In-season adaptations to intense intermittent training and sprint interval training in sub-elite football players
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This study investigated the in-season effect of intensified training comparing the efficacy of duration-matched intense intermittent exercise training with sprint interval training in increasing intermittent running performance, sprint ability, and muscle content of proteins related to ion handling and metabolism in football players. After the first two weeks in the season, 20 sub-elite football players completed either 10 weeks of intense intermittent training using the 10-20-30 training concept (10-20-30, n=12) or sprint interval training (SIT, n=10; work/rest-ratio: 6-s/54-s) three times weekly, with a ~20% reduction in weekly training time. Before and after the intervention, players performed a Yo-Yo intermittent recovery test level 1 (Yo-Yo IR1) and a 30-m sprint test. Furthermore, players had a muscle biopsy taken from the vastus lateralis. Yo-Yo IR1 performance increased by 330 m (95%CI: 178-482, P≤0.01) in 10-20-30, whereas no change was observed in SIT. Sprint time did not change in 10-20-30, but decreased by 0.04 s (95%CI: 0.00-0.09, P≤0.05) in SIT. Muscle content of HADHA (24%, P≤0.01), PDH-E1α (40%, P≤0.01), complex I-V of the electron transport chain (ETC) (51%, P≤0.01) and Na+ ,K+ -ATPase subunits α2 (33%, P≤0.05) and β1 (27%, P≤0.05) increased in 10-20-30, whereas content of DHPR (27%, P≤0.01) and complex I-V of the ETC (31%, P≤0.05) increased in SIT. Intense intermittent training, combining short sprints and a high aerobic load, is superior to regular sprint interval training in increasing intense intermittent running performance during a Yo-Yo IR1 test and muscle content of PDH-E1α and HADHA in sub-elite football players.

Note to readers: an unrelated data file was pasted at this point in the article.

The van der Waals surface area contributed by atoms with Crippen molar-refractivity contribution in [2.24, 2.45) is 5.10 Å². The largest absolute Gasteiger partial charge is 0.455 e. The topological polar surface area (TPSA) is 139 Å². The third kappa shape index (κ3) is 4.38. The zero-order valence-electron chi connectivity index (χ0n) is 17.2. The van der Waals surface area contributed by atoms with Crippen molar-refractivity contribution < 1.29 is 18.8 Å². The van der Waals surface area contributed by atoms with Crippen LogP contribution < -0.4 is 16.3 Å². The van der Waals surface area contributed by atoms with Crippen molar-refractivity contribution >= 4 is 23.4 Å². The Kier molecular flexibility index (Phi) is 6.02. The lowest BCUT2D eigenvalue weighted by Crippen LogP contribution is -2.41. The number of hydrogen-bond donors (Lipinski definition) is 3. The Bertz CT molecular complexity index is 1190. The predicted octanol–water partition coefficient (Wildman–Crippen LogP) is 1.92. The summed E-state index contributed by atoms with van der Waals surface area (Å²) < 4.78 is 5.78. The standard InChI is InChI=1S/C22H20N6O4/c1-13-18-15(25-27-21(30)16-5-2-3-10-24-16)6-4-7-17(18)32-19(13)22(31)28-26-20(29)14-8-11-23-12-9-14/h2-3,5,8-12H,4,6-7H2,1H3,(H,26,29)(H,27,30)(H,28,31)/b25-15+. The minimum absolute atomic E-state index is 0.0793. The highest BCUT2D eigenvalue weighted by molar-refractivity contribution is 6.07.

|Journal||Scandinavian Journal of Medicine & Science in Sports|
|Number of pages||9|
|Publication status||Published - 2019|
- The Faculty of Science - Soccer, HIT, HIIT, SIT, Speed endurance training, Oxidative metabolism